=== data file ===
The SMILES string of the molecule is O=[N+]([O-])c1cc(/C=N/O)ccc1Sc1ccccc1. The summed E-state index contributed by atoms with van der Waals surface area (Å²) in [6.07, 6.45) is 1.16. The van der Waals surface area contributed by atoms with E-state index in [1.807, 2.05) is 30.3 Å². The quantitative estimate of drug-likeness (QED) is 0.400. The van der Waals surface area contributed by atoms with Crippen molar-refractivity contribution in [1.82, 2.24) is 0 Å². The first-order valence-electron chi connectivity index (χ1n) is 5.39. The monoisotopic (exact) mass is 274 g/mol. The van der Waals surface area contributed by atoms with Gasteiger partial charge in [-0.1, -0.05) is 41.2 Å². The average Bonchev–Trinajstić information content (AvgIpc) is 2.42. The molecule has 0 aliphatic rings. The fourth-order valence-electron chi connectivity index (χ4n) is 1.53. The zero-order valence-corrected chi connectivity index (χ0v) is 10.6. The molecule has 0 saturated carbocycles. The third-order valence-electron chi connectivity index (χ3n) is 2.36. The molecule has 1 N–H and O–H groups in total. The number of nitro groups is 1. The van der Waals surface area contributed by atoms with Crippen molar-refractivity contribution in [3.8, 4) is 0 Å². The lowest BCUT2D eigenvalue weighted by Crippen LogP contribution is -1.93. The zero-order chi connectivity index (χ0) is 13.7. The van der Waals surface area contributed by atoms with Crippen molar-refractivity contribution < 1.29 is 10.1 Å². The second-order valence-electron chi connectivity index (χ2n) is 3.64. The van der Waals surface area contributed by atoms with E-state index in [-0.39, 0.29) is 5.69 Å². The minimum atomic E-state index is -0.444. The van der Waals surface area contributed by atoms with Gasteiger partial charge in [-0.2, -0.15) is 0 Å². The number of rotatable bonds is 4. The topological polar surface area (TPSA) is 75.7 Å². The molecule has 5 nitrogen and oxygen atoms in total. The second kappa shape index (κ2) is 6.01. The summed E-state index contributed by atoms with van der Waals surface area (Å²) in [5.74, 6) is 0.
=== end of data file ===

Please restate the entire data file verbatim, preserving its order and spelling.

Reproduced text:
The SMILES string of the molecule is O=[N+]([O-])c1cc(/C=N/O)ccc1Sc1ccccc1. The summed E-state index contributed by atoms with van der Waals surface area (Å²) in [6.07, 6.45) is 1.16. The van der Waals surface area contributed by atoms with E-state index in [1.807, 2.05) is 30.3 Å². The quantitative estimate of drug-likeness (QED) is 0.400. The van der Waals surface area contributed by atoms with Crippen molar-refractivity contribution in [1.82, 2.24) is 0 Å². The first-order valence-electron chi connectivity index (χ1n) is 5.39. The monoisotopic (exact) mass is 274 g/mol. The van der Waals surface area contributed by atoms with Gasteiger partial charge in [-0.1, -0.05) is 41.2 Å². The average Bonchev–Trinajstić information content (AvgIpc) is 2.42. The molecule has 0 aliphatic rings. The fourth-order valence-electron chi connectivity index (χ4n) is 1.53. The zero-order valence-corrected chi connectivity index (χ0v) is 10.6. The molecule has 0 saturated carbocycles. The third-order valence-electron chi connectivity index (χ3n) is 2.36. The molecule has 1 N–H and O–H groups in total. The number of nitro groups is 1. The van der Waals surface area contributed by atoms with Crippen molar-refractivity contribution in [3.8, 4) is 0 Å². The lowest BCUT2D eigenvalue weighted by Crippen LogP contribution is -1.93. The zero-order chi connectivity index (χ0) is 13.7. The van der Waals surface area contributed by atoms with Crippen molar-refractivity contribution < 1.29 is 10.1 Å². The second-order valence-electron chi connectivity index (χ2n) is 3.64. The van der Waals surface area contributed by atoms with E-state index in [-0.39, 0.29) is 5.69 Å². The minimum atomic E-state index is -0.444. The van der Waals surface area contributed by atoms with Gasteiger partial charge in [-0.2, -0.15) is 0 Å². The number of rotatable bonds is 4. The topological polar surface area (TPSA) is 75.7 Å². The molecule has 5 nitrogen and oxygen atoms in total. The second kappa shape index (κ2) is 6.01. The summed E-state index contributed by atoms with van der Waals surface area (Å²) in [5.74, 6) is 0.